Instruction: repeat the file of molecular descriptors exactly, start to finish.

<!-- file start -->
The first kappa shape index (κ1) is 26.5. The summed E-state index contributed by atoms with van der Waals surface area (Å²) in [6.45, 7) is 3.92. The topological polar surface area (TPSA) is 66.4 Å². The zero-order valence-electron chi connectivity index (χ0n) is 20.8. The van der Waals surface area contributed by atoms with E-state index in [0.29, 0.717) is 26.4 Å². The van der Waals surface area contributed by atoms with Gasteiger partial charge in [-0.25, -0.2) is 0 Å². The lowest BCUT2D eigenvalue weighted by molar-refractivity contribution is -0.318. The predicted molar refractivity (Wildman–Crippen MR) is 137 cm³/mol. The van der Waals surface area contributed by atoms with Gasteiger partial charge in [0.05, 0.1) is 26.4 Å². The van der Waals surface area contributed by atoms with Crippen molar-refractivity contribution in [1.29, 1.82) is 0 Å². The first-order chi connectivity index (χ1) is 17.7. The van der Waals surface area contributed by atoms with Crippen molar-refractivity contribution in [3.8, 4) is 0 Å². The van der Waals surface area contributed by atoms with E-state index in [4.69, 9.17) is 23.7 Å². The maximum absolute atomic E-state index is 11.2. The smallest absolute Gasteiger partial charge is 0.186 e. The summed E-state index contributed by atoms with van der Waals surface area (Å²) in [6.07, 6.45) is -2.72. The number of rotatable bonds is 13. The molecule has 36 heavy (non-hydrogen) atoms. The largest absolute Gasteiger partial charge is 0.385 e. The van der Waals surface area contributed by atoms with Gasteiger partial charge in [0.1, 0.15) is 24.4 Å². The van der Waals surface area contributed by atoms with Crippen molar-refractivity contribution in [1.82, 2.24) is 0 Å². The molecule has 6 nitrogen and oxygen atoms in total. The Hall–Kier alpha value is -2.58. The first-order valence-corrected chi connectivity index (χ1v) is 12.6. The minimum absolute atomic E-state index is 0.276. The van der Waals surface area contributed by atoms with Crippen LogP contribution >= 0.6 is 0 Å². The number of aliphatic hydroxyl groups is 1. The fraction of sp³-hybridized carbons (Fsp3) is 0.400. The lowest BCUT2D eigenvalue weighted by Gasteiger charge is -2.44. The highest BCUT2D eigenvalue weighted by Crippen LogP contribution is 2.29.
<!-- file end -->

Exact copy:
The first kappa shape index (κ1) is 26.5. The summed E-state index contributed by atoms with van der Waals surface area (Å²) in [6.45, 7) is 3.92. The topological polar surface area (TPSA) is 66.4 Å². The zero-order valence-electron chi connectivity index (χ0n) is 20.8. The van der Waals surface area contributed by atoms with E-state index in [0.29, 0.717) is 26.4 Å². The van der Waals surface area contributed by atoms with Gasteiger partial charge in [-0.25, -0.2) is 0 Å². The lowest BCUT2D eigenvalue weighted by molar-refractivity contribution is -0.318. The predicted molar refractivity (Wildman–Crippen MR) is 137 cm³/mol. The van der Waals surface area contributed by atoms with Gasteiger partial charge in [0.05, 0.1) is 26.4 Å². The van der Waals surface area contributed by atoms with Crippen molar-refractivity contribution in [1.29, 1.82) is 0 Å². The first-order chi connectivity index (χ1) is 17.7. The van der Waals surface area contributed by atoms with Crippen molar-refractivity contribution in [3.8, 4) is 0 Å². The van der Waals surface area contributed by atoms with E-state index in [4.69, 9.17) is 23.7 Å². The maximum absolute atomic E-state index is 11.2. The smallest absolute Gasteiger partial charge is 0.186 e. The summed E-state index contributed by atoms with van der Waals surface area (Å²) in [6.07, 6.45) is -2.72. The number of rotatable bonds is 13. The molecule has 36 heavy (non-hydrogen) atoms. The largest absolute Gasteiger partial charge is 0.385 e. The van der Waals surface area contributed by atoms with Gasteiger partial charge in [0.1, 0.15) is 24.4 Å². The van der Waals surface area contributed by atoms with Crippen molar-refractivity contribution in [1.82, 2.24) is 0 Å². The molecule has 6 nitrogen and oxygen atoms in total. The Hall–Kier alpha value is -2.58. The first-order valence-corrected chi connectivity index (χ1v) is 12.6. The minimum absolute atomic E-state index is 0.276. The van der Waals surface area contributed by atoms with Crippen LogP contribution >= 0.6 is 0 Å². The number of aliphatic hydroxyl groups is 1. The fraction of sp³-hybridized carbons (Fsp3) is 0.400. The lowest BCUT2D eigenvalue weighted by Gasteiger charge is -2.44. The highest BCUT2D eigenvalue weighted by Crippen LogP contribution is 2.29.